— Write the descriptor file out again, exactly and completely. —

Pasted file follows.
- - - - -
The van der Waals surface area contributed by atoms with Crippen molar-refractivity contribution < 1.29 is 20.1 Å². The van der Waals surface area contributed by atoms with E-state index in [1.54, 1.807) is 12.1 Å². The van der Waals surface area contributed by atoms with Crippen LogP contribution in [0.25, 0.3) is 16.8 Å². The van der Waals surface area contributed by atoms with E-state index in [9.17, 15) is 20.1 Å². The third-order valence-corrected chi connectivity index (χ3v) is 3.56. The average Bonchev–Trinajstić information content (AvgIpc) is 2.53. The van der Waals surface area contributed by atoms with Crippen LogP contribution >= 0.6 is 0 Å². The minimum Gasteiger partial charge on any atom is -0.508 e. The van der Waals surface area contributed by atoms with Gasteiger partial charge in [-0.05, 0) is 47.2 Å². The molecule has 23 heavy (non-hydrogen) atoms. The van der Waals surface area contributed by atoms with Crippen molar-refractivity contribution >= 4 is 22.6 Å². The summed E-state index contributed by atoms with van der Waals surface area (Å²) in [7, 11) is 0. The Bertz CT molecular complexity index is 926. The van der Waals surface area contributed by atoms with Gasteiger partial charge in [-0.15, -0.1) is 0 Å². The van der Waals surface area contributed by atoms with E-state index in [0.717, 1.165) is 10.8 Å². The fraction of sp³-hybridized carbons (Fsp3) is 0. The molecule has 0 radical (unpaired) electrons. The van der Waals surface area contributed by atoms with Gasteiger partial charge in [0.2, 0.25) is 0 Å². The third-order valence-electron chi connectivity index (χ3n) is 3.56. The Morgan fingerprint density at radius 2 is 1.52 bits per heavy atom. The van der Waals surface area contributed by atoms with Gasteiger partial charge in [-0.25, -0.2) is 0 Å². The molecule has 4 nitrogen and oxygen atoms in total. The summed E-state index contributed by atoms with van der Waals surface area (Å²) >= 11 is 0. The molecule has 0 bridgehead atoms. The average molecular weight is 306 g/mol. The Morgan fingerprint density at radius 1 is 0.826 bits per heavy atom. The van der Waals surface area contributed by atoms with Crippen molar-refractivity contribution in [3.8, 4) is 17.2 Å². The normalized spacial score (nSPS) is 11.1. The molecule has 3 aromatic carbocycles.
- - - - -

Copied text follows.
The van der Waals surface area contributed by atoms with Crippen molar-refractivity contribution < 1.29 is 20.1 Å². The van der Waals surface area contributed by atoms with E-state index in [1.54, 1.807) is 12.1 Å². The van der Waals surface area contributed by atoms with Crippen LogP contribution in [0.25, 0.3) is 16.8 Å². The van der Waals surface area contributed by atoms with E-state index in [9.17, 15) is 20.1 Å². The third-order valence-corrected chi connectivity index (χ3v) is 3.56. The average Bonchev–Trinajstić information content (AvgIpc) is 2.53. The van der Waals surface area contributed by atoms with Crippen LogP contribution >= 0.6 is 0 Å². The minimum Gasteiger partial charge on any atom is -0.508 e. The van der Waals surface area contributed by atoms with Gasteiger partial charge in [-0.05, 0) is 47.2 Å². The molecule has 23 heavy (non-hydrogen) atoms. The van der Waals surface area contributed by atoms with Crippen molar-refractivity contribution >= 4 is 22.6 Å². The summed E-state index contributed by atoms with van der Waals surface area (Å²) in [7, 11) is 0. The Bertz CT molecular complexity index is 926. The van der Waals surface area contributed by atoms with Gasteiger partial charge in [-0.15, -0.1) is 0 Å². The van der Waals surface area contributed by atoms with E-state index in [0.717, 1.165) is 10.8 Å². The fraction of sp³-hybridized carbons (Fsp3) is 0. The molecule has 0 radical (unpaired) electrons. The van der Waals surface area contributed by atoms with Gasteiger partial charge in [0.2, 0.25) is 0 Å². The third-order valence-electron chi connectivity index (χ3n) is 3.56. The Morgan fingerprint density at radius 2 is 1.52 bits per heavy atom. The van der Waals surface area contributed by atoms with Gasteiger partial charge in [-0.25, -0.2) is 0 Å². The molecule has 4 nitrogen and oxygen atoms in total. The summed E-state index contributed by atoms with van der Waals surface area (Å²) >= 11 is 0. The molecule has 0 bridgehead atoms. The average molecular weight is 306 g/mol. The Morgan fingerprint density at radius 1 is 0.826 bits per heavy atom. The van der Waals surface area contributed by atoms with Crippen molar-refractivity contribution in [3.8, 4) is 17.2 Å². The normalized spacial score (nSPS) is 11.1. The molecule has 3 aromatic carbocycles.